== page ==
Nerve Palsy after Total Hip Arthroplasty without Subtrochanteric Femoral Shortening Osteotomy for a Completely Dislocated Hip Joint
Motoki Sonohata*, Masaru Kitajima, Shunsuke Kawano, Masaaki Mawatari
Identifiers and Pagination:Year: 2016
First Page: 785
Last Page: 792
Publisher ID: TOORTHJ-10-785
Article History:Received Date: 09/10/2016
Revision Received Date: 29/10/2016
Acceptance Date: 03/11/2016
Electronic publication date: 30/12/2016
Collection year: 2016
open-access license: This is an open access article licensed under the terms of the Creative Commons Attribution-Non-Commercial 4.0 International Public License (CC BY-NC 4.0) (https://creativecommons.org/licenses/by-nc/4.0/legalcode), which permits unrestricted, non-commercial use, distribution and reproduction in any medium, provided the work is properly cited.
Neurological injuries are a rare but devastating complication after total hip arthroplasty (THA). The purpose of this study was to retrospectively determine the frequency of nerve palsy after THA without subtrochanteric femoral shortening osteotomy in patients with a completely dislocated hip joint without pseudo-articulation between the femoral head and iliac bone.
Between October 1999 and September 2001, nine primary THAs were performed for patients with a completely dislocated hip joint. The limb lengths, neurological abnormalities, and the extent of their neurological recovery were evaluated. Three THAs were combined with subtrochanteric femoral shortening osteotomy, and six THAs were combined without subtrochanteric femoral shortening osteotomy.
The mean length of the operation was 4.8 cm (range, 3.0-6.5 cm). Sciatic nerve palsy developed in four of the nine patients after THA. None of the cases with sciatic nerve palsy were combined with subtrochanteric femoral shortening osteotomy. Three of four patients did not completely recover from sciatic nerve palsy.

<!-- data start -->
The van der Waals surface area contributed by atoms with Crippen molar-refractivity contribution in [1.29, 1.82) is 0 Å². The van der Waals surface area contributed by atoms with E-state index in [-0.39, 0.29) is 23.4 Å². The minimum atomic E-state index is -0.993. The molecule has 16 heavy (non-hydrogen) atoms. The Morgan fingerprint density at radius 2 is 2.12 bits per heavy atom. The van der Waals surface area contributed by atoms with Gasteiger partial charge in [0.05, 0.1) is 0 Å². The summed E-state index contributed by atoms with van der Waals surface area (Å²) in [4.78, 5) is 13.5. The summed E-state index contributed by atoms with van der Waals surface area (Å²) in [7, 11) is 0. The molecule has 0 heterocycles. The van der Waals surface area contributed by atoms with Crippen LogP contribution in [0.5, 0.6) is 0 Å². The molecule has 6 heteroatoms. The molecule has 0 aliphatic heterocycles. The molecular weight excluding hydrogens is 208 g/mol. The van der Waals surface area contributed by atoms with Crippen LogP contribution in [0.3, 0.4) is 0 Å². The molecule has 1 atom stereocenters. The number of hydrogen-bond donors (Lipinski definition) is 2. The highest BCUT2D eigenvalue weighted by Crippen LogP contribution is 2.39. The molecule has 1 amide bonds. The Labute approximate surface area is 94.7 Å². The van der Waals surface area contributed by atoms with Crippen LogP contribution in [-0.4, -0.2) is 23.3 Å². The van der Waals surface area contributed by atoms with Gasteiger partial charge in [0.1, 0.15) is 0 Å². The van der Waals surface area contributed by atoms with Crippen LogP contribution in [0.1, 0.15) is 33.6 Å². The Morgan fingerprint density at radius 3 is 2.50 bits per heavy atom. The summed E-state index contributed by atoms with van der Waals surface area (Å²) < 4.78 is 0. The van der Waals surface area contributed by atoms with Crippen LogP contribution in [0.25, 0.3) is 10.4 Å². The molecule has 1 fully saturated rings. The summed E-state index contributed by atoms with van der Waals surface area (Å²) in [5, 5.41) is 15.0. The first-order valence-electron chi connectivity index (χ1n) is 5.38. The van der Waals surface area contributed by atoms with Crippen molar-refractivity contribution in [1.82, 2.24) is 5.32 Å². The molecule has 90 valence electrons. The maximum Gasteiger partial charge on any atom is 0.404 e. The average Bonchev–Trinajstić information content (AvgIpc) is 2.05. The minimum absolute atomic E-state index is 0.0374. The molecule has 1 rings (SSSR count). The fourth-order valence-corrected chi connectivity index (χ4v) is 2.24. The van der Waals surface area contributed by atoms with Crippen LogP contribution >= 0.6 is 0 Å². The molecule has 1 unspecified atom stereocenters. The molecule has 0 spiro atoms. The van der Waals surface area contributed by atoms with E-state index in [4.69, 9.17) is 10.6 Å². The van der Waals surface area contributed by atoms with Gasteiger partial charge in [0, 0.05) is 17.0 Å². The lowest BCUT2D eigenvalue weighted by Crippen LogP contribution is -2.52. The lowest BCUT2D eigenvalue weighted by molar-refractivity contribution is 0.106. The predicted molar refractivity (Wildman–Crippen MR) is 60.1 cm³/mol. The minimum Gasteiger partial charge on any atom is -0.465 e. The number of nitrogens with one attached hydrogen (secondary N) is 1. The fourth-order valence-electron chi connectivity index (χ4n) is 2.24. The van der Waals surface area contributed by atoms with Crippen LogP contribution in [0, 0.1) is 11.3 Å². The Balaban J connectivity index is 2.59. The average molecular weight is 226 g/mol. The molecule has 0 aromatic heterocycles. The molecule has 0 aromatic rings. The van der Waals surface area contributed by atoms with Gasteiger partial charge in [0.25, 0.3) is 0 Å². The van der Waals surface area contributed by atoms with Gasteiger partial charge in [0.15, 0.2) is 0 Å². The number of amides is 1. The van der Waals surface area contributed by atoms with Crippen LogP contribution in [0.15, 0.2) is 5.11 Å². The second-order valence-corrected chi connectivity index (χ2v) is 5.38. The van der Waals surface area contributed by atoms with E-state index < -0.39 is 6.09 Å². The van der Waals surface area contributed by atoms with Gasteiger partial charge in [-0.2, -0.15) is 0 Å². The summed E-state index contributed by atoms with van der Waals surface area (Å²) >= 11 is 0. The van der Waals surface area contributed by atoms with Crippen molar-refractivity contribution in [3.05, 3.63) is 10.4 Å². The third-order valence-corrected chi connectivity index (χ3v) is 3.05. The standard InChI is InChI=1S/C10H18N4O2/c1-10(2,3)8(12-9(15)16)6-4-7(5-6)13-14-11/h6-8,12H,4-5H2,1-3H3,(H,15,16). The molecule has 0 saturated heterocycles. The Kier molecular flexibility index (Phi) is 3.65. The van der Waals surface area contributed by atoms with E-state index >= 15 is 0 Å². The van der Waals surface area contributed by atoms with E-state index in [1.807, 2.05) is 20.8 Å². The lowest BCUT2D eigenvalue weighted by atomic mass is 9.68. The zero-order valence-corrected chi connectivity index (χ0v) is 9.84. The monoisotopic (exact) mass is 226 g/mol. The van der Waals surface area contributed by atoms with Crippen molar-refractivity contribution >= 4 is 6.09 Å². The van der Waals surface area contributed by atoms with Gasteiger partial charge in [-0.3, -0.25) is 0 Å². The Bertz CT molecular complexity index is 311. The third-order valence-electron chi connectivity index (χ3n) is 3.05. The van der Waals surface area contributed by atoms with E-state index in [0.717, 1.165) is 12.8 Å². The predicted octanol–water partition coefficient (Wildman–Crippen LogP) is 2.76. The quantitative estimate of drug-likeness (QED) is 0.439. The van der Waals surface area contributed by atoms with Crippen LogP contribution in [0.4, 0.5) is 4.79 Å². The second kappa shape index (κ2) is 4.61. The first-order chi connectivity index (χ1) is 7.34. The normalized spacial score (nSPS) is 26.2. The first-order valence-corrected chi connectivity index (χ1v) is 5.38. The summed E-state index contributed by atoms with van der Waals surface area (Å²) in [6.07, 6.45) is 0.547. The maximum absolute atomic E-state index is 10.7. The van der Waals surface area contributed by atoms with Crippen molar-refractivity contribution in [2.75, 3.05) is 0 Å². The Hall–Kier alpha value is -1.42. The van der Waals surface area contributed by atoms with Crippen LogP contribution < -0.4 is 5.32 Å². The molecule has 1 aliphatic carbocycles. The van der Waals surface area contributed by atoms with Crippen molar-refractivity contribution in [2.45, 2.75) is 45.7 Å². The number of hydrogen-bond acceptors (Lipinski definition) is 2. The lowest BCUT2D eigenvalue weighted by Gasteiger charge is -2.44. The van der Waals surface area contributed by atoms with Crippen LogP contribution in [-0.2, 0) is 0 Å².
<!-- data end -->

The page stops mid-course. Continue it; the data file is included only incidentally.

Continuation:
THA for patients with a completely dislocated hip was associated with a high risk of nerve palsy due to excessive limb lengthening; the potential for recovery from nerve palsy was observed to be poor. Subtrochanteric femoral shortening osteotomy should be used in combination with THA in patients with a completely dislocated hip.
Nerve palsy is an uncommon but acknowledged complication of total hip arthroplasty (THA) . The incidence of nerve palsy after THA has been reported to range from 0.08%-3.7% [2-8]. Several lines of evidence have confirmed that limb lengthening is an important factor in the development of nerve palsy [5, 7-10], especially in patients with developmental dysplasia of the hip (DDH) [3-7]. Subtrochanteric femoral shortening osteotomy is therefore regarded as an essential surgical technique that should be performed with THA in patients with a highly dislocated hip joint . In particular, in a completely dislocated hip joint without pseudo-articulation between the femoral head and iliac bone, subtrochanteric femoral shortening osteotomy is needed because the acetabular component should be placed in the true acetabulum, where it provides a better bone stock .
However, the frequency with which nerve palsy develops after THA without subtrochanteric femoral shortening osteotomy for patients with a completely dislocated hip joint without pseudo-articulation between the femoral head and iliac bone is unknown. Thus, the aim of the present was to determine the frequency of nerve palsy after THA without subtrochanteric femoral shortening osteotomy in patients with a completely dislocated hip joint without pseudo-articulation between the femoral head and iliac bone.
The study protocol adhered to the ethical guidelines of the 1975 Declaration of Helsinki. The institutional review board of the Faculty of Medicine, Saga University at Saga, Japan, approved this study.
MATERIALS AND METHODS